Historical narratives quickly followed suit. In the opening episode of the Ottoman TV drama Resurrection Ertugrul, viewers learned that, in the 13th century, the actual Crusaders had adopted a policy of pitting Turks and Kurds against each other. Meanwhile, U.S. counter-ISIS envoy Brett McGurk was regularly characterized as a modern-day Lawrence of Arabia — not a compliment in Turkish political discourse.
Turkey’s July 15, 2016, coup attempt provided further opportunity to consolidate religious and nationalist rhetoric in the face of supposed Western perfidy. Erdogan declared that, in resisting the putsch, Turkish citizens drew on millennia of Turkish national tradition and 1,400 years of Islamic civilization. At one memorial, a young boy was brought on stage and asked what he would like to be a martyr for. “My people,” the boy replied. Then, asked “What else?” he added, “My nation” and, finally, prompted again, “God.”
In setting the coup in historical context, the government’s rhetoric repeatedly drew on traditional nationalist iconography infused with a new religious reading. The defeat of the coup attempt has been repeatedly compared to Manzikert, where Seljuk Turks defeated the Byzantine Empire in 1071, and to the battle of Gallipoli, where Ataturk defeated the British during World War I. As one journalist wrote, “The 15th of July treason was the greatest attack experienced in this era from the Crusader mentality that tried to stop us, even tried to destroy us, at Manzikert and at Gallipoli.”
Erdogan has a particular flair for mixing and matching political symbols. He has embraced the Rabaa sign — a Muslim Brotherhood symbol denoting the Egyptian government’s massacre of supporters of the movement in Cairo’s Rabaa Square in August 2013 — at his rallies, but also insisted its four fingers represent the ideals of “one people, one flag, one country, one state.” When Erdogan built a massive new mosque overlooking the Bosporus in 2019, he threw in a little more Manzikert by making the minarets precisely 107.1 meters tall. The government has also begun once again commemorating the Ottomans’ World War I humiliation of the British army at Kut al Amara. This victory was originally celebrated under Ataturk before being tactfully dropped when Turkey joined the British in NATO. Erdogan’s ever more irredentist rhetoric, in turn, incorporates both references to the Ottoman Empire’s spiritual borders and maps of the National Pact that Ataturk fought to uphold after World War I.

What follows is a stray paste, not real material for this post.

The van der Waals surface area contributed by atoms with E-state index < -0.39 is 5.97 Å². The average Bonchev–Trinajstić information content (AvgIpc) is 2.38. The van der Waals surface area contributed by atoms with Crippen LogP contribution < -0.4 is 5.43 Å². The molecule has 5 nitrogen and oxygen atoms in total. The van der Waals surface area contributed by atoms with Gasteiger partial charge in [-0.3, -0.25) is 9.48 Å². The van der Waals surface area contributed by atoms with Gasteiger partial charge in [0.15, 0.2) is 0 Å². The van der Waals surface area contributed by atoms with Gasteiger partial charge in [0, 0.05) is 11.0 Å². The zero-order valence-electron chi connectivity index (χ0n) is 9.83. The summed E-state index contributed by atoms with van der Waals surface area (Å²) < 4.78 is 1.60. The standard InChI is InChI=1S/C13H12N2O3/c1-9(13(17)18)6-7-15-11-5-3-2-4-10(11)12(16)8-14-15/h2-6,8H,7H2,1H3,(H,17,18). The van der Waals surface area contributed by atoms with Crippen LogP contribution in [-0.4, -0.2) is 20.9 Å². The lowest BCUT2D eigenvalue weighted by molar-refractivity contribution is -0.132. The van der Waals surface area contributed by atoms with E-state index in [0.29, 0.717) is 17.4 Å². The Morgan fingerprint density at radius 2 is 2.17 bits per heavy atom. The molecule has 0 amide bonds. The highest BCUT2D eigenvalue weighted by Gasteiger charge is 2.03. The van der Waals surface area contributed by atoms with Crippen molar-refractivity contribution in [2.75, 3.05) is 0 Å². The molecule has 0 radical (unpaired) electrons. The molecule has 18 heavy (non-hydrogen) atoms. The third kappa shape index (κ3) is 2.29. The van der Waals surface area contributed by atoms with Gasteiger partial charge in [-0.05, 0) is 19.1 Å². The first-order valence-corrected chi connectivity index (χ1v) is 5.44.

If Ataturk himself is noticeably absent in Erdogan’s rhetoric, he still has a place in Turkey’s new nationalism. A recent 12th-grade history textbook, for example, celebrates Ataturk’s role as an anti-imperialist hero for Muslims and the entire Third World. Students learn that “Turkey’s national struggle against imperialism in Anatolia struck the first great blow against imperialism in the 20th century,” while “Mustafa Kemal … served as an example for underdeveloped and colonized nations.” With reference to both Jawaharlal Nehru and Muhammad Ali Jinnah, the book explains that “the success of the national struggle brought joy to the entire colonized Islamic world, and served as a source of inspiration to members of other faiths.”
When it comes to the Hagia Sophia, of course, Ataturk is on the distinctly wrong side of Turkey’s new nationalism. In opening the building as a mosque in 2020, Erdogan referred to the curse that Fatih Sultan Mehmet himself had supposedly put on anyone who sought to turn the building into anything else. And yet the rest of his speech, for all its religious rhetoric, was nothing if not nationalist. Specifically, Erdogan presented the reconversion of Hagia Sophia not simply as an act of piety or the rectification of a historic injustice but as a defense of Turkey’s sovereignty. He insisted that questioning his decision was an attack on Turkey’s sovereign rights, no different from questioning its flag or indeed its borders. More pointedly, his rhetoric reinforced the accusation that his opponents in the Republican People’s Party (CHP) were “internal Byzantines,” a disloyal fifth column working on behalf of modern-day Crusaders.